Petition is signed. Thanks GA

  14. February 25, 2017

    There are so many reasons to appreciate this series. I love the full-frontal perspective, the amazing colors, the textures of decay, the infinite details, the story-telling (thank you Gentle Author), and I would be first in line if this grouping were available in book form. This is a remarkable series.

    That last photo, with the cement blocks “filling” the storefront? — A stunning conclusion.
    The communication seems to be: “Go away – It’s over! ” And yet here we are, still observing and
    witnessing; thanks to the photographer and GA.

    Thank you.

  15. Helen Breen permalink
    February 25, 2017

    Greetings from Boston,

    GA, thanks for yet another shard of the kaleidoscope that is the East End of London. Well written too:

    “This is the source of the emotionalism in these photographs, seeing faded optimism still manifest in the confident choice of colours and the sprightly signwriting, becoming a palimpsest overwritten by the elements, human neglect and graffiti.”

    And I had to look up “palimpsest” – “a manuscript page, either from a scroll or a book, from which the text has been scraped or washed off so that the page can be reused for another document.”

    Good show…

  16. February 25, 2017

    Gorgeous pics. Always a tonic to visit here.

  17. Paddy Keogh permalink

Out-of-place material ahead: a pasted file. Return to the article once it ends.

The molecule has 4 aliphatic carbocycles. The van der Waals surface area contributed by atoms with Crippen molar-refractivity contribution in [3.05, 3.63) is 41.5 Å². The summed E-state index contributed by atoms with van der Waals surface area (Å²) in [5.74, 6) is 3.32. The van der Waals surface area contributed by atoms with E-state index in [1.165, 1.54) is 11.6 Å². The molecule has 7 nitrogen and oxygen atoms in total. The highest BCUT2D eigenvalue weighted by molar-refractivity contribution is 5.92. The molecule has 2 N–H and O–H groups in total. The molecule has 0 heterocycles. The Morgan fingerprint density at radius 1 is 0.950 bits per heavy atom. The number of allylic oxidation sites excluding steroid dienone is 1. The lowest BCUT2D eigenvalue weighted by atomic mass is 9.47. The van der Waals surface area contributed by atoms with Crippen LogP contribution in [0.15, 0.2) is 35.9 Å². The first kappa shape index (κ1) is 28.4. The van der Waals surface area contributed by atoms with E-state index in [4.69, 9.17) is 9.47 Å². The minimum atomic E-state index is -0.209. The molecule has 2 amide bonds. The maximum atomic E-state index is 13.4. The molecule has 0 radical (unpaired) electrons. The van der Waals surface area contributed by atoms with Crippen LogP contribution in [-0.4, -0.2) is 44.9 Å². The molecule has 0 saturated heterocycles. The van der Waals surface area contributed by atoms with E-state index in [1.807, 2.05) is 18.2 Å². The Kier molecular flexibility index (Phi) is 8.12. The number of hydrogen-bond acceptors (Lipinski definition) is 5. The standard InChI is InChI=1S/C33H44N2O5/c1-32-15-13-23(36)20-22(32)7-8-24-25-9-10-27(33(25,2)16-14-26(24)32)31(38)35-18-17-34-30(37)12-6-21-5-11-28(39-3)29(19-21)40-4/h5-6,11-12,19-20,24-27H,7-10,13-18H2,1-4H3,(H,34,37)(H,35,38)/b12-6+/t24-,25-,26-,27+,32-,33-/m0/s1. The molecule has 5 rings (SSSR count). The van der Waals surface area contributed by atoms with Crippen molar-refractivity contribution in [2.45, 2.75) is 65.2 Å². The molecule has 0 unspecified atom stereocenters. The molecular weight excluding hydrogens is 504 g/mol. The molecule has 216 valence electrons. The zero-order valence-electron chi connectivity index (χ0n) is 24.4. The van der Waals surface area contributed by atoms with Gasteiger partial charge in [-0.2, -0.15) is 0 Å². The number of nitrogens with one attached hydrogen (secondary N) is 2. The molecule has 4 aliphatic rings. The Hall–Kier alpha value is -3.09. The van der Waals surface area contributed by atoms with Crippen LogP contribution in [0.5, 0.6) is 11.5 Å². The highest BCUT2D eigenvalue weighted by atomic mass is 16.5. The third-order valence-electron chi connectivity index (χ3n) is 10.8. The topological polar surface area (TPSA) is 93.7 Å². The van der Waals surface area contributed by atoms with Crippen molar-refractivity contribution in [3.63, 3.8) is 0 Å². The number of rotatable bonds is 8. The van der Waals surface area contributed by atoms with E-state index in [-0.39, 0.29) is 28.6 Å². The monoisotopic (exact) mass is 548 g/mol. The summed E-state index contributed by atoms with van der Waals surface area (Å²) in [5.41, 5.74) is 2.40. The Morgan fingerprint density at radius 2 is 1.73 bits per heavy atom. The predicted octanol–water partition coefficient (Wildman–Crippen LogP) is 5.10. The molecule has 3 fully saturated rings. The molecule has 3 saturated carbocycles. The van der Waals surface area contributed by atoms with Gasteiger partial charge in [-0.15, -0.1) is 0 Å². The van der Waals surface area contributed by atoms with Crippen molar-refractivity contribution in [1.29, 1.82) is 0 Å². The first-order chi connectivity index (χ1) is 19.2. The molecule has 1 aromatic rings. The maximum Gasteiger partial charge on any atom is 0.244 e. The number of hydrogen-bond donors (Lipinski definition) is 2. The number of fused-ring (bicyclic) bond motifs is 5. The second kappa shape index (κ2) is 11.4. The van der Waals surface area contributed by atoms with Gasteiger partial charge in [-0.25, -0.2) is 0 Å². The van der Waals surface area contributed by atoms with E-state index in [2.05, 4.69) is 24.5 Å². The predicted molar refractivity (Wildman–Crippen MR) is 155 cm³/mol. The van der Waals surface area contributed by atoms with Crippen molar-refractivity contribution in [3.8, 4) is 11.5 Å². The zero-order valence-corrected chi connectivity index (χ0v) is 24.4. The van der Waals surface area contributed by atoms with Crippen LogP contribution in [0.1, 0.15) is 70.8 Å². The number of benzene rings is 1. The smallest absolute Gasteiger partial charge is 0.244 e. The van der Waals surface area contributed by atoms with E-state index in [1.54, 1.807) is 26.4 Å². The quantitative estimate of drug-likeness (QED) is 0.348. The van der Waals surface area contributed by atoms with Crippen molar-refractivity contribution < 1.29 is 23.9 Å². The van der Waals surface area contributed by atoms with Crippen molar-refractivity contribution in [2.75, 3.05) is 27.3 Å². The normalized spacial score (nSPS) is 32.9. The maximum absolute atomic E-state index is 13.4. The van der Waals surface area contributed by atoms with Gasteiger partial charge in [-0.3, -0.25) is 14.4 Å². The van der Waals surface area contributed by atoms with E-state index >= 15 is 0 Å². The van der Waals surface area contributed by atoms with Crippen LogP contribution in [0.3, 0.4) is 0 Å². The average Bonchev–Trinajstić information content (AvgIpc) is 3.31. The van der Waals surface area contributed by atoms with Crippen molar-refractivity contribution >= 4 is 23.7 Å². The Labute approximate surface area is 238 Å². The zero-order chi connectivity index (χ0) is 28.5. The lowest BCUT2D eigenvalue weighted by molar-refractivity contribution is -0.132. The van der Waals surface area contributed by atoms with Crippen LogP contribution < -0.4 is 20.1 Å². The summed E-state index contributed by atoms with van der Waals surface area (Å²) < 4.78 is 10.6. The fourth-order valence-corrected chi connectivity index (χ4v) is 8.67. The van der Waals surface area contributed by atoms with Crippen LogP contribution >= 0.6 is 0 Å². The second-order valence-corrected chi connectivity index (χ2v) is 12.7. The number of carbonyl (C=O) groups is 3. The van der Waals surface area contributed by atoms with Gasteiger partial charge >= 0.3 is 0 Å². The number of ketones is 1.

February 26, 2017

    Great photos Alan to a vanished London,keep up the good work.

  18. Anne permalink
    February 27, 2017

    Great photos. I am now 80 and recall the Old East End and the people.

    My late father’s family lived there, and my husband’s mother was born in Hessel Street. My late uncle had a material shop nearly opposite the old London Hospital, and kept two huge Great Dane dogs upstairs where he lived.

    I was a student nurse, at the London Jewish Hospital from 1952-1954 in Stepney Green. In, 1958 I had a Sunday morning job at a children’s and babies wear shop called Abrahams in The Lane. Fine people.

    Sorry to say, the Anglo Jews of today are not up to the old timers. They appear timid, “shtoomers” and afraid to stand up for themselves. I lived in Israel from the sixties and only returned here for family obligations, and to me it is a foreign country. The old days were better!.

  19. March 5, 2017

    These are the captures I much enjoy regarding to the urban”landscape”, depicting a bygone era in its last days. Strongly decayed storefronts with their faded signs & patched doors really fascinate me & are infinite sources of inspiration for my artworks. Great to find and enjoy these rare pics from the late 80′s.